FORECAST: LOTSA SNOW, BITTER COLD

rb snowstorm 010314 20“Significant snowfall expected today and tonight, followed immediately by bitterly cold air,” the National Weather Service said Tuesday morning, warning of a storm that could drop up to 12 inches of wind-driven snow on our area by late evening. Bitterly cold temperatures, with wind chills to about 5 degrees below zero, are expected to follow, with a wind chill advisory in effect for the early part of Wednesday.

SEA BRIGHT: STEAM AND ICE

sb freeze 010714SB FREEZE 2 010714Steam rises from the relatively warm Atlantic Ocean as a dog walker braves the wind-chilled sub-zero temperatures of North Beach in Sea Bright Tuesday morning. Just across Ocean Avenue, the Shrewsbury River had begun to freeze. (Photo by John T. Ward. Click to enlarge)

RED BANK: PRE-DAWN IN THE WIND AND SNOW

As is its custom during a heavy snowfall, redbankgreen went for a brisk stroll into downtown Red Bank during Friday’s storm and found a few hardy souls to share the slippery pavement with, including a cross-country skier, a bicyclist and a man running for a bus. Here’s a slideshow of what we saw. (Photos by John T. Ward)

RED BANK: DIGGING OUT FROM THE STORM

Snowblower operators were among a team digging out at an apartment complex on Broad Street in Red Bank Friday morning. (Photo by John T. Ward. Click to enlarge)

RED BANK: OUR FEELINGS EXACTLY

rb snowstorm 010314 1A young shoveler in a jacket capturing the mood of many others tackles the snow on Elm Place in Red Bank Friday morning. (Photo by John T. Ward. Click to enlarge)

RED BANK: SNOW BLANKETS REGION

Clearing the lot at the Red Bank Foodtown at about 6 a.m. Friday. About 10 inches of snow fell overnight as temperatures dropped into the low teens. Councilman Art Murphy, who toured the town in his truck, said major roads are passable. (Video by John T. Ward. Click to enlarge)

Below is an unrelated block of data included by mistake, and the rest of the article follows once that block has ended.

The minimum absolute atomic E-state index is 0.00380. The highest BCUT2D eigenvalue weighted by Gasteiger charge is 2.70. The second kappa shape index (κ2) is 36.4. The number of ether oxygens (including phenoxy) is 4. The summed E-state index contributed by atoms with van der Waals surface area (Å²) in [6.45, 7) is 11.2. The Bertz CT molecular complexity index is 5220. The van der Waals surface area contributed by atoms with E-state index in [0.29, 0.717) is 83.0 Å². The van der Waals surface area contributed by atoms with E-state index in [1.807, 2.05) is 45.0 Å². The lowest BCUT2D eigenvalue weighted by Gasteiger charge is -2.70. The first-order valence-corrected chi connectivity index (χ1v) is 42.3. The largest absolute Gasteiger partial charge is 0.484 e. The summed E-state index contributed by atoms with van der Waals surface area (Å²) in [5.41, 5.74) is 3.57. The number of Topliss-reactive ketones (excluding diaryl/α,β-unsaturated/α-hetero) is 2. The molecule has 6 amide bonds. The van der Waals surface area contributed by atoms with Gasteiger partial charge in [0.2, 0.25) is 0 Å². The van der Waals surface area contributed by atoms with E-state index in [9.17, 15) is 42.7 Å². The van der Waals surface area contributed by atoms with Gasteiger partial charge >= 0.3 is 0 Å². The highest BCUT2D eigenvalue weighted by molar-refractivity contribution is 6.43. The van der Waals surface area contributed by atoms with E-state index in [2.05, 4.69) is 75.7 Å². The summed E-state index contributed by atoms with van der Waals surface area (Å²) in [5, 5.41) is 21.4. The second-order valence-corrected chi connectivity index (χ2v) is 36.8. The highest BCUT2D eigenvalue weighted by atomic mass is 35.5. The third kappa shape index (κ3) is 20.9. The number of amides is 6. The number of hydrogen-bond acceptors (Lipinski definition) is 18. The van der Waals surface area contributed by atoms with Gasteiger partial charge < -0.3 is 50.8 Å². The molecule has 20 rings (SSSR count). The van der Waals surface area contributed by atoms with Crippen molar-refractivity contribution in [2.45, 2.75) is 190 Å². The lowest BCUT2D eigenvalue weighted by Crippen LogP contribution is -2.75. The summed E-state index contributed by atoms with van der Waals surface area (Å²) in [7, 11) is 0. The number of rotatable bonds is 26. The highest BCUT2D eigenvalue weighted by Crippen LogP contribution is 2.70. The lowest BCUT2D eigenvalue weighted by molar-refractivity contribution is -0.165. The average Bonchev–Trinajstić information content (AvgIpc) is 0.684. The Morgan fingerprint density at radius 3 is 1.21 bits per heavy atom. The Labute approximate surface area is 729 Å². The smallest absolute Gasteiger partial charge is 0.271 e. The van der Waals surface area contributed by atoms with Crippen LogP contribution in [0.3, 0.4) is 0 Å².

WEATHER TOYS WITH FORECASTERS

rb snow 121013 1Main roads on the Green were clear at midday Tuesday, as seen here looking east along Harding Road from Tower Hill in Red Bank.

Forecasters, meanwhile, seemed in a scramble for clarity on how bad the storm would be. The National Weather Service has upped its estimated accumulation total to 2 to 4 inches – from 1 to 3 inches earlier today. The Weather Underground, meanwhile, has gone in the other direction, changing its forecast to 1 to 3 inches, from 3 to 5 earlier in the day. The Weather Channel has backed down to 1 to 3, from 2 to 4, and Facebook fave Bob ‘Weatherman’ Burger has eased back to 2 to 4 inches in our region, from 3 to 6. All agree it should be over by Tuesday evening, when temps are expected to drop into the 20s. (Photo by John T. Ward. Click to enlarge)

FORECAST: ‘PROLONGED’ STORM MAY SOAK US

rainfall totalsA slow-moving coastal storm is expected to linger along the Jersey Shore, bringing gale-force winds and minor flooding Wednesday through Saturday, according to a report issued by the National Weather Service.

Monmouth County could get 1.75 to 2 inches of rain, according to the report, issued Tuesday afternoon.

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SEA BRIGHT: FOCUS ON STALLED BUSINESSES

A volunteer group wants to help owners of vacant stores spruce up their properties.  (Photo by John T. Ward. Click to enlarge)

By SARAH KLEPNER

A group of Sea Bright residents is asking the borough to reach out to businesses that have stalled in the post-Sandy recovery process.

With a campaign for sand replenishment, a fundraiser to replace lost beach equipment, an open-house on recovery construction and more efforts already under its belt, Seabrighters Embracing Action – a community group that formed in February to help the town and each other recover from Hurricane Sandy – is now turning its attention to matters of appearance.

“We’re asking the town to enforce the codes when it comes to businesses that aren’t cleaning up,” SEA founder Heather Bedenko said Tuesday night after the bimonthly borough council meeting. Closed businesses “are like black eyes on the town. We have businesses opening up between two half-demolished places,” she said.